Green Tea: Good Medicine in a Leaf
You’ve probably heard a lot of good things about green tea lately, including the fact that it has anti-cancer properties. But is it really true that drinking green tea can help prevent cancer?
So far, no one knows for sure. Although laboratory studies have indicated that green tea can prevent cancer, when it comes to research on humans, results have been varied (sometimes promising, sometimes not), and research is ongoing. But according to the American Cancer Society, the antioxidants in green tea called catechin polyphenols inhibit enzyme activities that lead to cancer, and they may also target and repair dNA aberrations caused by oxidants.
And whether or not green tea prevents cancer, the tea and the plant it is derived from offers plenty of health benefits. Herbalists use green tea and extracts of the plant Camellia senensis to treat a variety of health concerns including mild digestive ailments, tooth decay, certain infections, headaches, and the heart. In Chinese medicine, green tea is thought to improve immunity, clear the head and brighten the eyes. It also contains a mood-modulating amino acid called L-theanine. Asian people (who do, in fact, have lower incidences of cancer than we do in the United States) typically drink three cups a day or more.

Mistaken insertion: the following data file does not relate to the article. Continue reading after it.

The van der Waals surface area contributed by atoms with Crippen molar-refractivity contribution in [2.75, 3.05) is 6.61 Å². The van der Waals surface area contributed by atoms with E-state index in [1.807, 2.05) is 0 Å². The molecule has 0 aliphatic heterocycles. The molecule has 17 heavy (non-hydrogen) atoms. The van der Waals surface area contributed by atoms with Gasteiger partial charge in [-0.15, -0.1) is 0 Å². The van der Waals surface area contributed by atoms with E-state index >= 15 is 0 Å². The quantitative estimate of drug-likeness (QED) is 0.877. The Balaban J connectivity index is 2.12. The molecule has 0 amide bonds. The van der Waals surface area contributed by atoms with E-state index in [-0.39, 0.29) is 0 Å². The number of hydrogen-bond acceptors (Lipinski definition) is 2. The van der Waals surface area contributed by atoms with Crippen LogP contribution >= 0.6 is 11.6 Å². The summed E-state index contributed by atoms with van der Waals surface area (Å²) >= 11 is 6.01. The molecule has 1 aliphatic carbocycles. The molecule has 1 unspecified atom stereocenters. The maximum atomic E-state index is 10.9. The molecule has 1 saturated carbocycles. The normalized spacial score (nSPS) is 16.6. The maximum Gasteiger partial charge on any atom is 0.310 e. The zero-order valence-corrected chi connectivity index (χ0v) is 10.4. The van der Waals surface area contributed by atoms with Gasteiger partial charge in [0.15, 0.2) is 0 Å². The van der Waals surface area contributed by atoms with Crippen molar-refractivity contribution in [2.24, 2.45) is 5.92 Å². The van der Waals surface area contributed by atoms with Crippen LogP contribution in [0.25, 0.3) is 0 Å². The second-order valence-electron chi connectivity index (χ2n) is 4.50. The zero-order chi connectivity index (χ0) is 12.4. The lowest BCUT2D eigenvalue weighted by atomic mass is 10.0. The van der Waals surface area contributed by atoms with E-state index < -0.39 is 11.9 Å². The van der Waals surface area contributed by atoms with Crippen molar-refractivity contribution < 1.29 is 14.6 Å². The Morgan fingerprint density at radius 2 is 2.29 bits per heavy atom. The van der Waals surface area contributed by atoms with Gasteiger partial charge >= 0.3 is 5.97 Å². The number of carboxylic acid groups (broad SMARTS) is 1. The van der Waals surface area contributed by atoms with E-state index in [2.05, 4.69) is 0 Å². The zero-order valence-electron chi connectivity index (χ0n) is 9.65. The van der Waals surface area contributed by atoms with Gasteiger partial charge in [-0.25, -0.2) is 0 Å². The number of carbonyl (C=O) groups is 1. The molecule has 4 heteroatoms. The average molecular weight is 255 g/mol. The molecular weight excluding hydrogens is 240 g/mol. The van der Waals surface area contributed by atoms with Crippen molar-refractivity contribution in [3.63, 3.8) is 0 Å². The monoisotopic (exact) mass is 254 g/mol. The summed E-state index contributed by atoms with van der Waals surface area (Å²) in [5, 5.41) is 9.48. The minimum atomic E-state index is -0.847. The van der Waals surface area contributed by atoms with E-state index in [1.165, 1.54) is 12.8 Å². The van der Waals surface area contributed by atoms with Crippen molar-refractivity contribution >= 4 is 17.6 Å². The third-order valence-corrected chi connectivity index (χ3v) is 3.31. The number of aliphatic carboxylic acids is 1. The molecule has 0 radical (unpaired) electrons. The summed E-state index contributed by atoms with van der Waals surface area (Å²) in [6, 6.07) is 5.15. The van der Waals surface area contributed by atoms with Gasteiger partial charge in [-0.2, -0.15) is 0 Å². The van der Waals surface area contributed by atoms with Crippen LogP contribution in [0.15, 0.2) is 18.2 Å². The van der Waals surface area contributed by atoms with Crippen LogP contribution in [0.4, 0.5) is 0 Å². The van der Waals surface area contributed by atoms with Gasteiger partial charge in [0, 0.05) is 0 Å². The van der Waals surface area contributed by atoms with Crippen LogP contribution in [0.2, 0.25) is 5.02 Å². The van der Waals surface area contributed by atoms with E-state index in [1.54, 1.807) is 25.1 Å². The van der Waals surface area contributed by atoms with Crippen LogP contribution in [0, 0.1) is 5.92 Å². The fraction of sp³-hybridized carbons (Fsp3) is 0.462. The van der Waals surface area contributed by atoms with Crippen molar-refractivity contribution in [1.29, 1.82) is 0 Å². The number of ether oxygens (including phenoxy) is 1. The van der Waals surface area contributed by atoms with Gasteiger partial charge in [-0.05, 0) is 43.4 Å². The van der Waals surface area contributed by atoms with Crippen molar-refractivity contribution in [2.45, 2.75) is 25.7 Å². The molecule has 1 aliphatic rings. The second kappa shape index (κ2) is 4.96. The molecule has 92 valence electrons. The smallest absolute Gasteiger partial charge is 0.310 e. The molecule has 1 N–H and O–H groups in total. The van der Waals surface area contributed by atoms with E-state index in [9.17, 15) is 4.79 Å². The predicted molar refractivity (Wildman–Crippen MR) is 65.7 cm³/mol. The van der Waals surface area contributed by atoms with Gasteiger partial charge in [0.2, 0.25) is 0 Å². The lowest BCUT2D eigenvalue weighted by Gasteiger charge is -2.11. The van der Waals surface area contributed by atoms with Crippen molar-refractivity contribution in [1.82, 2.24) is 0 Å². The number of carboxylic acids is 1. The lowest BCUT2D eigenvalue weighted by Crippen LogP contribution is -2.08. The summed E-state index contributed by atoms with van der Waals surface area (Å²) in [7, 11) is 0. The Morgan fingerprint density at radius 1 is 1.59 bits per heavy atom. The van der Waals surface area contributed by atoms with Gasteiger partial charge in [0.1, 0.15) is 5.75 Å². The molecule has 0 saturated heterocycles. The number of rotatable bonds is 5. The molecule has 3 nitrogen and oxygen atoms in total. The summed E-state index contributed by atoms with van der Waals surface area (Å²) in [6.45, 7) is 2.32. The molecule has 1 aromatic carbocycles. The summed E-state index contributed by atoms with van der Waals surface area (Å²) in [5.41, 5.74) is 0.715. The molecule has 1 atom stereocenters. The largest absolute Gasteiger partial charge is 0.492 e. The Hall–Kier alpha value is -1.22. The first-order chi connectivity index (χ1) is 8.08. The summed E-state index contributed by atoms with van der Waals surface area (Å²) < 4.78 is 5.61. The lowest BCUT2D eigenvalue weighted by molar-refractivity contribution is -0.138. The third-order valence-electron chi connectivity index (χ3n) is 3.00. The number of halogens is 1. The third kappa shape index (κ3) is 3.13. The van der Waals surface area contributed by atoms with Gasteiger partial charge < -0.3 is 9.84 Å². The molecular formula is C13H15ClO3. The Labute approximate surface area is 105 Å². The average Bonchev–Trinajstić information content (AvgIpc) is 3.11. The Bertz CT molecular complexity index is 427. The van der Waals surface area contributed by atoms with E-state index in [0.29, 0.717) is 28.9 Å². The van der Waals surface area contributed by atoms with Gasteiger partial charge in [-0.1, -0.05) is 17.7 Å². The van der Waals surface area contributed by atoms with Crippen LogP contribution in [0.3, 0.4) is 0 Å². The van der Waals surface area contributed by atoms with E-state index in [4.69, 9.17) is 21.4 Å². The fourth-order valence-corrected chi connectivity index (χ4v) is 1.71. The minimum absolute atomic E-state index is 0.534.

Green tea is generally considered safe. Asian people have consumed it for thousands of years with few dangerous side effects. However, some people may develop allergic reactions and should stop drinking it. Because caffeine acts as a stimulant, people with irregular heartbeats or who have anxiety attacks should not drink more than two cups per day. And women who are pregnant or breast-feeding should not drink green tea in large amounts.
To make an appointment with the Bastyr Nutrition Team, call the Bastyr Center for Natural Health at 206.834.4100.
Writer: Sydney Maupin, staff writer
Sources: National Cancer Institute; American Cancer Society; Allen Sayigh, LAc, Chinese Herbal Dispensary manager at Bastyr